Technology that can see what’s literally out of sight

By : |August 3, 2016 0

The U.S. Defense Department’s Advanced Research Projects Agency (DARPA) has awarded a $4.4 million grant to researchers at the Morgridge Institute for Research and University of Wisconsin-Madison to design a “camera” that can see what’s literally out of sight.

Similar grants to explore the limitations and potential applications of scattered-light technology that can recreate scenes outside the human line of sight have been given to seven other universities.

The technology, pioneered by Morgridge imaging specialist Andreas Velten, uses pulses of scattered light photons that bounce through a scene and are recaptured by finely tuned sensors connected to the camera. Information from this scattered light helps the researchers digitally rebuild a 3D environment that is either hidden or obstructed from view.

Though in its infancy, the technology has generated excitement about potential applications in medical imaging, disaster relief, navigation, robotic surgery and even space exploration.

Velten is now collaborating with Mohit Gupta, assistant professor of computer sciences at UW-Madison (one of eight university teams receiving 2016 DARPA grants), to see how far they can take the technology. They are creating models where the light bounces six or more times to spot things that are outside the field of view.

“The more times you can bounce this light within a scene, a possible data you can collect,” Velten says. “Since the first light is the strongest, and each proceeding bounce gets weaker and weaker, the sensor has to be sensitive enough to capture even a few photons of light.”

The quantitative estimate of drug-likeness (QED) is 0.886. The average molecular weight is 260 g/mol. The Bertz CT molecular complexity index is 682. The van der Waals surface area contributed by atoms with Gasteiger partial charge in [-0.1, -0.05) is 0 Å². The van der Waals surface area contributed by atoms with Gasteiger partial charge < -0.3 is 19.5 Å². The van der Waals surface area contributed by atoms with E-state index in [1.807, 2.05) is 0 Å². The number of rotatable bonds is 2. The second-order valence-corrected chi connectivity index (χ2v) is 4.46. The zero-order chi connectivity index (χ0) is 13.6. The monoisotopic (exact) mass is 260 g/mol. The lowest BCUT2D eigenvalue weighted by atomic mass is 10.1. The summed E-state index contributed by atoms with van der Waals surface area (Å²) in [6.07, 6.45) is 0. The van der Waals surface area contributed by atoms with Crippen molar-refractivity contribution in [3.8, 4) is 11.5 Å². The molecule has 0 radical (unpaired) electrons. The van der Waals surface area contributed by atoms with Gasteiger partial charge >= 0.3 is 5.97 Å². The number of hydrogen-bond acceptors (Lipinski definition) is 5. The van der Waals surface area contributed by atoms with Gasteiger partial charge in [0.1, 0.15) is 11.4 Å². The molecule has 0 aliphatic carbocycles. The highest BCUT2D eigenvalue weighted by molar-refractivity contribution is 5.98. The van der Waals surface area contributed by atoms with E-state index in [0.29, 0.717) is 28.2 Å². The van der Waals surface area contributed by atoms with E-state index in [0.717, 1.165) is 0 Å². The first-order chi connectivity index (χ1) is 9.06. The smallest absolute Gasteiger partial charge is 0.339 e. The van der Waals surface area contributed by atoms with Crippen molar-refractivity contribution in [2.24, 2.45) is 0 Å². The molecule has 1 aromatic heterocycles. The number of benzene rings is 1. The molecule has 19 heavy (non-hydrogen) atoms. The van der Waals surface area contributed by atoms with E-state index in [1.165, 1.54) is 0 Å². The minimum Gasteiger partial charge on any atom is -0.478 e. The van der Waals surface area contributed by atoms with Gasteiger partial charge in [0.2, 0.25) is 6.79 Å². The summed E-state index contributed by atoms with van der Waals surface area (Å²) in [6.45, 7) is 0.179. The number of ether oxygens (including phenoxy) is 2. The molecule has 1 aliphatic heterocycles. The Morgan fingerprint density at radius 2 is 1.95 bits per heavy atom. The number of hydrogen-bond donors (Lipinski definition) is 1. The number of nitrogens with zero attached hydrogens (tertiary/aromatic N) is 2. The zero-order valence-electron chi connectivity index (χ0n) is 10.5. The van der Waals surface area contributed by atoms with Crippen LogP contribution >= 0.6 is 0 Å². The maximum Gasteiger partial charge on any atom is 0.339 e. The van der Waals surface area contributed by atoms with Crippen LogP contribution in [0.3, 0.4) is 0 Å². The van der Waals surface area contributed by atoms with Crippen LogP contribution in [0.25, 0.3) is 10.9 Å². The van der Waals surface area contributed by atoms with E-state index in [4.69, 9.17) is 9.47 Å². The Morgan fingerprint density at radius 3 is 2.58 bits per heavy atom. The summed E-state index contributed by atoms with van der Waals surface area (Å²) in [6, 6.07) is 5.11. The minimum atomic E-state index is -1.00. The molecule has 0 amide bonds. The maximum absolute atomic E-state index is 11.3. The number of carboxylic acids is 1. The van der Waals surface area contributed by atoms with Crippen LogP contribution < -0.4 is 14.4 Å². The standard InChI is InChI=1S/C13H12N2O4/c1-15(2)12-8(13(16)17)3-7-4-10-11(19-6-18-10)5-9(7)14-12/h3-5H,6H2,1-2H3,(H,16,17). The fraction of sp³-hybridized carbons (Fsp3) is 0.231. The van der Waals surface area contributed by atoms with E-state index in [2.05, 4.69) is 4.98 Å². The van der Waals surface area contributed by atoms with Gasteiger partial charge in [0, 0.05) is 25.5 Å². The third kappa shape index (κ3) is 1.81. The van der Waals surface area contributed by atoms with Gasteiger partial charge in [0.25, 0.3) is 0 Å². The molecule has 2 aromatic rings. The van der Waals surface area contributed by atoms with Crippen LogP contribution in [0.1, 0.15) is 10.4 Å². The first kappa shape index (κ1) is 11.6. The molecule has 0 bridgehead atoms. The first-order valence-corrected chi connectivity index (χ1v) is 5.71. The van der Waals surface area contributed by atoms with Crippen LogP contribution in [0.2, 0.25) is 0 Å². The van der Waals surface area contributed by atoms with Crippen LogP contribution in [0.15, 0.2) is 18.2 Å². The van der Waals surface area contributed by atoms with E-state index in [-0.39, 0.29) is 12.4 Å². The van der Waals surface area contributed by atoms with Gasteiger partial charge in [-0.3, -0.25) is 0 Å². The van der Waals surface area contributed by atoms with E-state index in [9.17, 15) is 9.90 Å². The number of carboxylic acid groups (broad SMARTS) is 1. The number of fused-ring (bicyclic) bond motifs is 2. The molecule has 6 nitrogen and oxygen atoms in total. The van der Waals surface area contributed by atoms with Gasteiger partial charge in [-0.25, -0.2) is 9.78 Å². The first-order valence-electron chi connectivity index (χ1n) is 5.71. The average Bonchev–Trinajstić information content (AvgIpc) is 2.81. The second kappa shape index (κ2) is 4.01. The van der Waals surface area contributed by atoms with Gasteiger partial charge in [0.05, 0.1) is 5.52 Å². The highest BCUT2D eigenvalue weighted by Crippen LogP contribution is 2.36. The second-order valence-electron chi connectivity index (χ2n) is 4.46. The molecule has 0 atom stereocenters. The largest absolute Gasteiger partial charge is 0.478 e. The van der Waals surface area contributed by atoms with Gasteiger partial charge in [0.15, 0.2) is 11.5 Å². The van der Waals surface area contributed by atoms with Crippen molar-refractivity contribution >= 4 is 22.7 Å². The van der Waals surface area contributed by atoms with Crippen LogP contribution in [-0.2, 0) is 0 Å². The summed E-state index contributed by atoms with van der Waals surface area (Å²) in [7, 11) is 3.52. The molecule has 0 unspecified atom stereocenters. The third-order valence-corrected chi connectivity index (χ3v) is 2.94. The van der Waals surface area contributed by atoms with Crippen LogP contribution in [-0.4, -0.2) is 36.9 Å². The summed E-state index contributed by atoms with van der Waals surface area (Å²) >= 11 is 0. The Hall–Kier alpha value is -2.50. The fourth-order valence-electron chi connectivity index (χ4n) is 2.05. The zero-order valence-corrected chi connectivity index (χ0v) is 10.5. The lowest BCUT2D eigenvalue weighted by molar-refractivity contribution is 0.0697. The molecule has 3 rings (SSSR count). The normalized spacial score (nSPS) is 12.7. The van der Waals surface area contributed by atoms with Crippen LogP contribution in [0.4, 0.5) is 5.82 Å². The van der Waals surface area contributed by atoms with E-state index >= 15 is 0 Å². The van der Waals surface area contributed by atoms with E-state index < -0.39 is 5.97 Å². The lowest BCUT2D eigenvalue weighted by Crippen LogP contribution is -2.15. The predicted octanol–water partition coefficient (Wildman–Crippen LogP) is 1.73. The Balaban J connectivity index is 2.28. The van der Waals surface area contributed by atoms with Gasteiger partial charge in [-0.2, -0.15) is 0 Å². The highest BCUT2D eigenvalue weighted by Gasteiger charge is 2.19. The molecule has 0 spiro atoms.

Gupta, meanwhile, is developing algorithms that can better read the data and help recreate what the photons have hit.“The information we will get is going to be noisy and the shapes will be blob-like, not much to the naked eye, so the visualization part of this will be huge,” Gupta says. “Because this problem is so new, we don’t even know what’s possible.”

The first two years of the grant will be devoted to the pushing the limitations of this technique. The second two years will focus on hardware development to make field applications possible.

Some of the possibilities are enticing. For example, Gupta says it could be used for safety tests of jet engines, examining performance while the engines are running. It could also be used to probe impossible-to-see spaces in shipwrecks such as the Titanic. Velten currently has a NASA project examining whether the technology can be used to probe the dimensions of moon caves.

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